Sunday, June 30, 2024

Religion in Schools


By Jack Yordy, guest-posting:

She who would be Superintendent
of all NC Schools -- Michele Morrow

Religious schooling is familiar to me. As a graduate of Christ The King (CTK) Catholic High School in Huntersville, North Carolina, religion wasn’t just in my school. It was the central idea of my schooling. The core tenet of CTK’s teaching philosophy was "faith through reason." 

Teachers and students alike had difficulty grappling with that ideological framework. In my first year at CTK, we learned about the Big Bang and the theory of evolution in history class. The next class of the day was Theology, where our teacher did not just call those ideas into question but claimed that they were unequivocally false. Between claims about homosexuals infiltrating the Church, he also liked to discuss the difference between Christianity and Catholicism, highlighting with vigor the "heresies" of other Christian doctrines and biblical interpretations, and of course, his belief that god put dinosaurs on earth to "test our faith." 

One day in my Junior year, after I had come out and was known to be gay by both my peers and professors, my history teacher decided to spend an entire class session talking about homosexuality. He asked us, “Well, why would gays want to get married? What’s the point other than getting government benefits?” and claimed that gay people knew they weren’t truly married if they weren’t married in the church. He finished this diatribe with a point directed at me and my mother, who was also the biology teacher at the school, saying in front of my classmates, “If you let your son be homosexual, it’s the same as letting him jump off a bridge." One of my classmates brought this to the administration, who decided that my history teacher was speaking within Catholic doctrine and therefore was not in the wrong.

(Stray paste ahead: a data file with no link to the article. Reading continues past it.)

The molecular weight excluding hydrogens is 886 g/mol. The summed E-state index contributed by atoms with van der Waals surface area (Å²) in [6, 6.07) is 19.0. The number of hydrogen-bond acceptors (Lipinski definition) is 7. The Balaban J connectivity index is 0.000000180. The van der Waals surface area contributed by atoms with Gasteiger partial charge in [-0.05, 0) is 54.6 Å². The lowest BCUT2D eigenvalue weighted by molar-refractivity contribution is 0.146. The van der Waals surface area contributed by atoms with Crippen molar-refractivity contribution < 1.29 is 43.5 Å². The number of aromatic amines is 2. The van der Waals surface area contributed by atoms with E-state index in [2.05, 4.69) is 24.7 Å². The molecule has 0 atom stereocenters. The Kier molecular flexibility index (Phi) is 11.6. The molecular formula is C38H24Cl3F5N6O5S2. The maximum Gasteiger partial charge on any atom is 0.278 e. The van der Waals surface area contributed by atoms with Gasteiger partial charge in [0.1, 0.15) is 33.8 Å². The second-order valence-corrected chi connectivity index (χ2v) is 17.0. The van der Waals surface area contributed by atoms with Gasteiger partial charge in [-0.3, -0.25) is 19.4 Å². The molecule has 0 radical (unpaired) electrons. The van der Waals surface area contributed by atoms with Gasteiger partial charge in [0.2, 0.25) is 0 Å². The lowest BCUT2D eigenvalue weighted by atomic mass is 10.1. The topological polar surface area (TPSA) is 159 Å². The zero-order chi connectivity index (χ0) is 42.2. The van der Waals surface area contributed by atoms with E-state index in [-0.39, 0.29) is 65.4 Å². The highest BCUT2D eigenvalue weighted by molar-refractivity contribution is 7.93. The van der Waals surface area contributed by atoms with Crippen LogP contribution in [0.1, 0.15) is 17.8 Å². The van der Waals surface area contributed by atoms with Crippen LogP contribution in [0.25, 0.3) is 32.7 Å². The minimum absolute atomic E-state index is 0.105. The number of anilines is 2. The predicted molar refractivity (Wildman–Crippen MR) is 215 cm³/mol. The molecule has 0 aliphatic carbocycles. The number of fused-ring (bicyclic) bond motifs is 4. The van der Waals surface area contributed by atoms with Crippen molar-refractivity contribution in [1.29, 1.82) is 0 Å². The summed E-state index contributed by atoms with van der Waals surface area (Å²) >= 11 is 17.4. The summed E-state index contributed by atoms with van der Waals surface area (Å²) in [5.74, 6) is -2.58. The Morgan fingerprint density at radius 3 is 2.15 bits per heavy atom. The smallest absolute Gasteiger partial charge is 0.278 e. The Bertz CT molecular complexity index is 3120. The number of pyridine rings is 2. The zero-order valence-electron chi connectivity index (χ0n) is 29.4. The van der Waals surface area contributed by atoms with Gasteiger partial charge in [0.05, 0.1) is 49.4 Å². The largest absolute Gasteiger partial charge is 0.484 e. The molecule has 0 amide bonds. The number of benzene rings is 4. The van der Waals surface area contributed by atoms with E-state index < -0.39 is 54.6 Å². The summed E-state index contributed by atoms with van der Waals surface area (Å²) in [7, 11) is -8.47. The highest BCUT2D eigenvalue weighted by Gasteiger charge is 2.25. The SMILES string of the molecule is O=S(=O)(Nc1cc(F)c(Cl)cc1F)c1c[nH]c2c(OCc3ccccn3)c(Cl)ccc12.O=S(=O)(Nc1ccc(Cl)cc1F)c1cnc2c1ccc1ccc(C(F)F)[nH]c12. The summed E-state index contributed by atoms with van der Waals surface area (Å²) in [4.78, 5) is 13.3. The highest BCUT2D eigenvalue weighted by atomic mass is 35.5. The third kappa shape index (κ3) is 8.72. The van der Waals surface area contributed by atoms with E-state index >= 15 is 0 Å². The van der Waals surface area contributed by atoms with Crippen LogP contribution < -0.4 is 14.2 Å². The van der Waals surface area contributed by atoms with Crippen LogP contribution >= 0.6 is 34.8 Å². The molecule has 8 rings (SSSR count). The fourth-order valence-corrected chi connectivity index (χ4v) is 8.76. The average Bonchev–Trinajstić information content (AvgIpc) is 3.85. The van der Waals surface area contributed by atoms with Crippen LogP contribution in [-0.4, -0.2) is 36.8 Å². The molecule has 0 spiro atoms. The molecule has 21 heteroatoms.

On Thursday, June 27th, the Oklahoma State Superintendent mandated that the Bible be taught in Oklahoma public schools. As a person who went to a Catholic school, these are some of the questions that I believe must be asked when we’re thinking about teaching religious doctrine in schools: 

  • Which doctrines and interpretations of the Bible are we going to teach?

  • Will we allow or encourage teachers to contradict scientific claims that are universally accepted but are in conflict with the Bible?

  • Does it mean vilifying queer students and students of other religious and cultural backgrounds who don’t fit into a teacher’s interpretation of the Bible? 

  • If a student disagrees with a teacher’s Biblical interpretation, will their grades be affected? 

These are not rhetorical questions. When voters go to vote in North Carolina’s state superintendent election this year, they should be asking these questions because the Republican candidate Michele Morrow is not thinking of them at all. She will likely try to implement the Oklahoma state policy in tandem with other Republican states regardless of the chaos in classrooms that will follow. Voters in this election must consider if they want to live in a state where these questions need to be answered and where their tax dollars are spent, through private school vouchers ("Opportunity Scholarships"), to confuse and punish students without the same religious views as their teachers.

1 comment:

Anonymous said...

I always appreciated my 7th Grade Biology teacher (who taught Sunday school as well) who pointed out (first day of class, to head off any parental interference) that the Bible gave an explanation of 'who created' and evolution explained 'how'. Oh. And the Hebrew word that got translated 'day' meant 'period of time (unspecified)'. That was in 1963 - I wish the rest of the world would catch up.